Medical professionals back a sugar tax, so what are you afraid of, Mr Hunt?

Plus: Could a jab really do the weight-watching for you?

Janet Street-Porter
Friday 23 October 2015 17:15
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The NHS says added sugars should not take up more than 5 per cent of the calories you eat every day, which for most people means about 30g
The NHS says added sugars should not take up more than 5 per cent of the calories you eat every day, which for most people means about 30g

Why doesn’t David Cameron want to impose a tax on sugar? Does he think it’s our “human right” to consume whatever we choose, and sod the consequences?

Public Health England, which is funded by the Government, produced a report last July which concluded that a sugar tax could help fight obesity. Since then, the Health Secretary, Jeremy Hunt, has confined the proposal to his pending tray. The fact is, no matter how much we try to avoid it, we consume far more sugar by stealth than by choice, because sugar has become a hidden ingredient in many everyday foods.

Back in the days of rationing, we were far leaner. Sugar came in a white bag and was stored in the larder, decanted into a small pot on the table to add to tea, or carefully measured into cake mix when baking. My mother would never have added sugar to pasties, pies, salad dressings, soups or bread, which is the norm these days. Sugar is even added to plain yoghurt, mayonnaise, and low-fat foods which are sold as an aid to losing weight.

Sugar is probably more addictive than booze or fags, but Cameron seems very reluctant to do anything about it, even though one in three 11-year-olds is now overweight. I wonder why?

I dimly remember the former Labour minister Alan Johnson saying he didn’t want alcohol taxed by the unit because it would penalise “the poorest in society”. Please God, let’s not have that antediluvian view applied to sugar. Excessive consumption of fizzy drinks is not the prerogative of the unwaged – even Prince Harry and Prince Andrew love drinking coke. When it comes to taxing sugar, I wish politicians would stop worrying about the nanny state and – just for once – be bold and brave.

A tax on drinks would be a start. A ban on large bottles of pop another step. Banning sugar in baby food and in children’s meals in restaurants would be another. A ban on confectionery offers in newsagents and supermarkets. Stricter guidelines on advertising sugar-laden foods at peak times when children are watching television. A ban on sports sponsorship by food manufacturers peddling sugar-loaded products. There you go, the JSP (and Jamie Oliver) list of simple ways to reduce the nation’s sugar consumption, condensed into a few sentences. And we’re just reasonably intelligent voters, not policy makers.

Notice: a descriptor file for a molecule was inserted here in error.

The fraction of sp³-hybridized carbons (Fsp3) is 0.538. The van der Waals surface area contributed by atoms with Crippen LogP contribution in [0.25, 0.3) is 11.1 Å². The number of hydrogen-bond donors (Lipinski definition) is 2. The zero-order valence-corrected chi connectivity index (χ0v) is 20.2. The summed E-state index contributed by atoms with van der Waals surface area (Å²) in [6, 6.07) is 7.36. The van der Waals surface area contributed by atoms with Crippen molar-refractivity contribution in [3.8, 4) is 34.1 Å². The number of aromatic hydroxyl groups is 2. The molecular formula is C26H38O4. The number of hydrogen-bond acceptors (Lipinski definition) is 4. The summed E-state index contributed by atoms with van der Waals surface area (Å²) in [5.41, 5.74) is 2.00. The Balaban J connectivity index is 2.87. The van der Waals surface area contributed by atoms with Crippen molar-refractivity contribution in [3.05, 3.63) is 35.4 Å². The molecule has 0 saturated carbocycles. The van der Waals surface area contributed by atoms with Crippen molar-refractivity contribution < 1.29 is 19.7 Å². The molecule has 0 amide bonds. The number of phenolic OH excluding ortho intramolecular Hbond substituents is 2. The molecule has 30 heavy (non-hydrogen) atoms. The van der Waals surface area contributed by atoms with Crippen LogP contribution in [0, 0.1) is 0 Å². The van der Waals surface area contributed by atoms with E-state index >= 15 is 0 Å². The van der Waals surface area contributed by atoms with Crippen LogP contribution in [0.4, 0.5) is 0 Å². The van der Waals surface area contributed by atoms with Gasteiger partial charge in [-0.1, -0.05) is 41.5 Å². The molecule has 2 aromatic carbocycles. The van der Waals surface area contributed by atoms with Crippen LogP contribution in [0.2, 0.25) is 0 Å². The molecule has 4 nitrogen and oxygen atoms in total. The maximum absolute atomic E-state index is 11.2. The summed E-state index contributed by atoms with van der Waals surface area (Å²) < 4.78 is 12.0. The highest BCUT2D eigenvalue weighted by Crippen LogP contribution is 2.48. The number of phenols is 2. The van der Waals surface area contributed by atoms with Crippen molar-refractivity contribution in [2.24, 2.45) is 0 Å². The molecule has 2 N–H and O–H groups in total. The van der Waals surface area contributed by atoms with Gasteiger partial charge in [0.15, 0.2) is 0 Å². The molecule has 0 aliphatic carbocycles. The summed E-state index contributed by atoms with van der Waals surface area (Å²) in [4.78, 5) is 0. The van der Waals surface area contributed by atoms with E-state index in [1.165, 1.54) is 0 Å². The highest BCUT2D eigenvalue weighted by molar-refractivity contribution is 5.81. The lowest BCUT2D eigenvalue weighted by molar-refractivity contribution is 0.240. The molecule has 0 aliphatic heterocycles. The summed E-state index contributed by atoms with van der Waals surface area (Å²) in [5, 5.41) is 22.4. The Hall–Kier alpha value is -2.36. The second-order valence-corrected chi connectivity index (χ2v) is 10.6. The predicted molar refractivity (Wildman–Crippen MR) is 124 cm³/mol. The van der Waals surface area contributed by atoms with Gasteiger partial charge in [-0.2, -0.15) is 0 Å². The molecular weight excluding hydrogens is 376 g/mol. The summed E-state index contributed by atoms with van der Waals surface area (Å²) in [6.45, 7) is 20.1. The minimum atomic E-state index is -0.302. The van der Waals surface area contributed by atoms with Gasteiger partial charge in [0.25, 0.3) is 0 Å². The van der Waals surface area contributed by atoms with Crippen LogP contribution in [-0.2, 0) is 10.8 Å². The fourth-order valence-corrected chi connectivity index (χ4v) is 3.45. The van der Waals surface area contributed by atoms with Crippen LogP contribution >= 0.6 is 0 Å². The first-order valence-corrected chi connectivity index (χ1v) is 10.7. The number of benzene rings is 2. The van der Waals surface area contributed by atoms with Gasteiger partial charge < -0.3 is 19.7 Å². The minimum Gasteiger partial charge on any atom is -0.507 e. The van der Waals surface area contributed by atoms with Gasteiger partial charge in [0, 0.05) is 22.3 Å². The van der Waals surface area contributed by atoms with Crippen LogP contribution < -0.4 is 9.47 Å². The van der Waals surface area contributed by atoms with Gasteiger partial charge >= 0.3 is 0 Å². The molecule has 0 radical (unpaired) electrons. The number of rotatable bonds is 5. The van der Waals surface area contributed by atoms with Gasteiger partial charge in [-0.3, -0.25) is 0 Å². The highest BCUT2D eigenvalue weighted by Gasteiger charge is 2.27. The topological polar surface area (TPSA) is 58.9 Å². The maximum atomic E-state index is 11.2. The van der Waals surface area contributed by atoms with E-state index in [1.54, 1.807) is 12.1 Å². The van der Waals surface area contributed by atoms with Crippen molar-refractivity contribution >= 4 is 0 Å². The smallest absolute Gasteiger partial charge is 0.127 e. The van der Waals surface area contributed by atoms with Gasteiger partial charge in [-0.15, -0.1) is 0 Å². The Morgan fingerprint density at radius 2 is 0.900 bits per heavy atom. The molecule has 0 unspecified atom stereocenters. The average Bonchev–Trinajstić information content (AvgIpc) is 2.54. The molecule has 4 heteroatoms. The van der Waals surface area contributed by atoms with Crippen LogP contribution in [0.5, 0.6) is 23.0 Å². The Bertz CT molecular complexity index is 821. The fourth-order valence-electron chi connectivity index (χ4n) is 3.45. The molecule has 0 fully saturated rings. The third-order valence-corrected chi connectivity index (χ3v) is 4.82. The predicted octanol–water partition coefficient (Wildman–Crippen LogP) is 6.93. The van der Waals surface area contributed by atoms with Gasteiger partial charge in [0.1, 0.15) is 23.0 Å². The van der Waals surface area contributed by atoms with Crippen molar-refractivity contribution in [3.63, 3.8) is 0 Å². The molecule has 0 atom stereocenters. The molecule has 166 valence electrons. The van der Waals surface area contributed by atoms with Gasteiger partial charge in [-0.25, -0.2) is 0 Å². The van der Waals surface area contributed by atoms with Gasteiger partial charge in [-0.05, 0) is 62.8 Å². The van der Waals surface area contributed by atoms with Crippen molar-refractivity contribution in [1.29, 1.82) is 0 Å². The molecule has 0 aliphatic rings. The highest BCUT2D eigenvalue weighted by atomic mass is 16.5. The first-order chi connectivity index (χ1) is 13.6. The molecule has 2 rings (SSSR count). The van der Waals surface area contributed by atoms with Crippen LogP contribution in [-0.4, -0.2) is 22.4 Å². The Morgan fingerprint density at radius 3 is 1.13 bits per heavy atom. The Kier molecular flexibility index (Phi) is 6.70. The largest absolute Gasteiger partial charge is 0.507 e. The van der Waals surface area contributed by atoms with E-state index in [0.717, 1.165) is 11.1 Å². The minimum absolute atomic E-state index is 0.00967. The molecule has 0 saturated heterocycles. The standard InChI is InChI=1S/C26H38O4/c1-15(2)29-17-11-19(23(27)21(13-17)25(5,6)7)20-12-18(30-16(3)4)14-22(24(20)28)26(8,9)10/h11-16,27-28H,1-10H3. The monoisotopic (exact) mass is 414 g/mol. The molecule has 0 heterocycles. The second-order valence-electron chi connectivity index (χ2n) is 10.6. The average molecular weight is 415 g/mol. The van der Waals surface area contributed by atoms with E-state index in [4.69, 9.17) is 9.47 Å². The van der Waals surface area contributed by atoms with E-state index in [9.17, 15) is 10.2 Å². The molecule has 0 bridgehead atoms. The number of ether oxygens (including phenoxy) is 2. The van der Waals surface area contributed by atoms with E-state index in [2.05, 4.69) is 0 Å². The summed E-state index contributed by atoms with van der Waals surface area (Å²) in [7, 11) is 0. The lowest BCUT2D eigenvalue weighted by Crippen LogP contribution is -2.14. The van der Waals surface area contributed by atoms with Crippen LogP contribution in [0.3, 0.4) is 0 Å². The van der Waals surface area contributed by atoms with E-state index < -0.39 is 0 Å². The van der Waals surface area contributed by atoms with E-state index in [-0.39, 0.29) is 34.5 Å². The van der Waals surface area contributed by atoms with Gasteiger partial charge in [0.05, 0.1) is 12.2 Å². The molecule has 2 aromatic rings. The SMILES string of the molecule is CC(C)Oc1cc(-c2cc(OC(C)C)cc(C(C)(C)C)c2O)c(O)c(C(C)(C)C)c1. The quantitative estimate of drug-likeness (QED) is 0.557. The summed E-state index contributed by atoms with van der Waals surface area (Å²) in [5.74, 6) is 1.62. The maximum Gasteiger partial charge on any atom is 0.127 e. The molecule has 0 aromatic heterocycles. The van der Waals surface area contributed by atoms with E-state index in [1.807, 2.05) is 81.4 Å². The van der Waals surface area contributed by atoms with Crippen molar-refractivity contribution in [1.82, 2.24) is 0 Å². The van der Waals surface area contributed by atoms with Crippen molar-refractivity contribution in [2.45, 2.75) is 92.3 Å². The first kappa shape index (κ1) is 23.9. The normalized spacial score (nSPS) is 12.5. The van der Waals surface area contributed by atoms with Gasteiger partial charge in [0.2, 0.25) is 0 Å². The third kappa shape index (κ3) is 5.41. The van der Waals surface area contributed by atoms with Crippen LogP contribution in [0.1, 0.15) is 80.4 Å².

What hidden agenda stops the Health Secretary taking action? Does he lack the balls to stand up to the food and drink manufacturers which frequently trash campaigners who dare to question the unhealthy crap that lines supermarket shelves? A small bottle of Pepsi contains 14 spoonfuls of sugar, a bottle of Coca-Cola 8.75 teaspoons, and there’s a whopping 17 in a 500ml bottle of Lucozade Energy Pink. No wonder our children’s teeth are rotting.

Oliver is campaigning for a 7p tax on cans and small bottles of fizzy drinks, and easy-to-understand sugar labelling. Health professionals including the British Medical Association support a tax, but the Government is stonewalling. Supermarkets and producers have an unhealthy relationship with schools and sport, sponsoring activities and even helping to write food tech courses. This is not acceptable. The industry is interested in one thing only – delivering massive profits to shareholders, not improving children’s health or saving their teeth.